One year, six continents, 80 rituals - smoking babies, naked men festivals, cargo cults and serpent-handling. From Taoism in China to a Voodoo mass in West Africa, Pete Owen Jones presents the definitive guide to faith on earth.

  • Around the World in 80 Faiths: Episode 4. The Middle East

  • Sian Salt

Pete Owen Jones's epic journey exploring the world's beliefs continues in the Middle East, where he encounters an unknown side to a land scarred by religious strife.

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geographyreligiontravel

Pete Owen Jones's epic journey exploring the world's beliefs continues in the Middle East, where he encounters an unknown side to a land scarred by religious strife.

  • Around the World in 80 Faiths: Episode 5. United States of America

  • Sian Salt

Pete Owen Jones's adventures continue as he embarks on the American leg of his religious odyssey to find out why, when it comes to ritual, anything goes.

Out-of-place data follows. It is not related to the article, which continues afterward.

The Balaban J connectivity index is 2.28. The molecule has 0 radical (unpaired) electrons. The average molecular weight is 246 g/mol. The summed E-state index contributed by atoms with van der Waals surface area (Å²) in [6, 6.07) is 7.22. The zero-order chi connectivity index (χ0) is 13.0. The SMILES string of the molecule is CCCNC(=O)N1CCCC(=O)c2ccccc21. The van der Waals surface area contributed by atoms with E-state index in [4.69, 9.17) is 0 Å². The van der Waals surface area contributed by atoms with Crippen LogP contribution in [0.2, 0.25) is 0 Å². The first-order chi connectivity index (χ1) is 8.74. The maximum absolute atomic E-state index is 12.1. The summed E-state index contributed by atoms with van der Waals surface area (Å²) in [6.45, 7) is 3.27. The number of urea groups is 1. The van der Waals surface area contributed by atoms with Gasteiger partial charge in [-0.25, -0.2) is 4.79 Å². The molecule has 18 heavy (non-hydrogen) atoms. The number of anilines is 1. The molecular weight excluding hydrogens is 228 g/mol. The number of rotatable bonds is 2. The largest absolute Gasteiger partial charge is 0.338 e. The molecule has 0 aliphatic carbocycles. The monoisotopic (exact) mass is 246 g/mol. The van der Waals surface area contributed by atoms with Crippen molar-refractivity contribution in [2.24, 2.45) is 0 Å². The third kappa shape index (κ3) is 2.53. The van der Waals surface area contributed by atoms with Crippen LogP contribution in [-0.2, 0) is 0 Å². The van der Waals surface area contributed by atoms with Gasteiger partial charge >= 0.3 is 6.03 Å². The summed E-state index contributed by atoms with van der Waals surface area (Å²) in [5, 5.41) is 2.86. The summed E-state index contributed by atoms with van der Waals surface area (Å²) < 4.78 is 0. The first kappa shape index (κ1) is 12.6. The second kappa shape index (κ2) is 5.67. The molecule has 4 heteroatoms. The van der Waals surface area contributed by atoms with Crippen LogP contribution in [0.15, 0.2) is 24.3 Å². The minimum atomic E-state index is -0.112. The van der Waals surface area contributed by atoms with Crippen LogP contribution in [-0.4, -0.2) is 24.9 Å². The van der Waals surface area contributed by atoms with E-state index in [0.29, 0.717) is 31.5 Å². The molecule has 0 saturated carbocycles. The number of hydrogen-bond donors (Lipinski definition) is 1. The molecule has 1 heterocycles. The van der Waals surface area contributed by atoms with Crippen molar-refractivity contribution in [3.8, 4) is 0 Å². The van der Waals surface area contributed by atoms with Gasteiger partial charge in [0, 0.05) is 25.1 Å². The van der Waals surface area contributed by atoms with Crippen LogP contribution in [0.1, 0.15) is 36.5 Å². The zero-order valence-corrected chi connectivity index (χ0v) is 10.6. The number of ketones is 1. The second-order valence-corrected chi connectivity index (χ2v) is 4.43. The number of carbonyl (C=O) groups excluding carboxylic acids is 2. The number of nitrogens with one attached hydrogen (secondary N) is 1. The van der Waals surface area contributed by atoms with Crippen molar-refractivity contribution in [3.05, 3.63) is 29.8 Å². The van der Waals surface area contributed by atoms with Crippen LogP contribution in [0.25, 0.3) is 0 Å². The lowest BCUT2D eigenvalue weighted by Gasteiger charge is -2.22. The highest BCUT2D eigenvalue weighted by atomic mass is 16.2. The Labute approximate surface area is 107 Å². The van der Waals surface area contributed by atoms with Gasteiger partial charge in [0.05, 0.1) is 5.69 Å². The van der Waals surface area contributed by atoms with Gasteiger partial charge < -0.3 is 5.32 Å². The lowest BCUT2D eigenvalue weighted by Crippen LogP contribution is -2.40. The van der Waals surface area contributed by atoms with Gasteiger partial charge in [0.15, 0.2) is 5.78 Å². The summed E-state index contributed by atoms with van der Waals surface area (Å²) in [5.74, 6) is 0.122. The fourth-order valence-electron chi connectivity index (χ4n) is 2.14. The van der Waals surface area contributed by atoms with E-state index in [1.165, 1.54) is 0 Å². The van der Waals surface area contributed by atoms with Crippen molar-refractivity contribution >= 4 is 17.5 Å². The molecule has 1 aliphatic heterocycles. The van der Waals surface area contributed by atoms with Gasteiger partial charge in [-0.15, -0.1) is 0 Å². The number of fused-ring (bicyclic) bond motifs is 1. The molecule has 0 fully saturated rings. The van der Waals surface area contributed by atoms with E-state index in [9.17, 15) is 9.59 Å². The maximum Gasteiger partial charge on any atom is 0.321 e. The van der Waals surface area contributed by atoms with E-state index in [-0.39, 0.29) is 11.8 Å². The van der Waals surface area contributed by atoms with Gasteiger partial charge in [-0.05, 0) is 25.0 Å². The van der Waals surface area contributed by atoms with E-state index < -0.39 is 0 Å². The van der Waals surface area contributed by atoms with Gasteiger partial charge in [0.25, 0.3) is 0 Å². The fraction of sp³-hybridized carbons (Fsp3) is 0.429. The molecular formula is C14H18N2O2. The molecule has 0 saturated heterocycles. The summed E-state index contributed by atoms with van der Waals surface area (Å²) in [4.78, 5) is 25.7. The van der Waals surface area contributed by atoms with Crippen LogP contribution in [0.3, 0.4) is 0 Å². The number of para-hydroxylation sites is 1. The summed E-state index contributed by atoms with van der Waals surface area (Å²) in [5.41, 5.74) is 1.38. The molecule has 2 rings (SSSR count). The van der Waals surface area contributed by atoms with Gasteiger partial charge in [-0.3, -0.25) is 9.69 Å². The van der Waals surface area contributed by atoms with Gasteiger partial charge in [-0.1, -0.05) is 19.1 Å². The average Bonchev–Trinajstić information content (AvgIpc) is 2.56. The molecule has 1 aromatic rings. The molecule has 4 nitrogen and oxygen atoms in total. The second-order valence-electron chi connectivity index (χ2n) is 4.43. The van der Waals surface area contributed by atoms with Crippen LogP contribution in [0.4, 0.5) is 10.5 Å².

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geographyreligiontravel

Pete Owen Jones's adventures continue as he embarks on the American leg of his religious odyssey to find out why, when it comes to ritual, anything goes.

  • Around the World in 80 Faiths: Episode 6. The Indian Subcontinent

  • Sian Salt

After examining 49 faiths, Pete Owen Jones journeys from the Nepalese Himalayas to the south of India to make sense of the mystery of Indian religions, including the transmigration of the soul, karma, the pantheon of gods and the high regard for gurus.

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geographyreligiontravel

After examining 49 faiths, Pete Owen Jones journeys from the Nepalese Himalayas to the south of India to make sense of the mystery of Indian religions, including the transmigration of the soul, karma, the pantheon of gods and the high regard for gurus.

  • Christianity: A History. Episode 1.Jesus the Jew

  • Novelist Howard Jacobson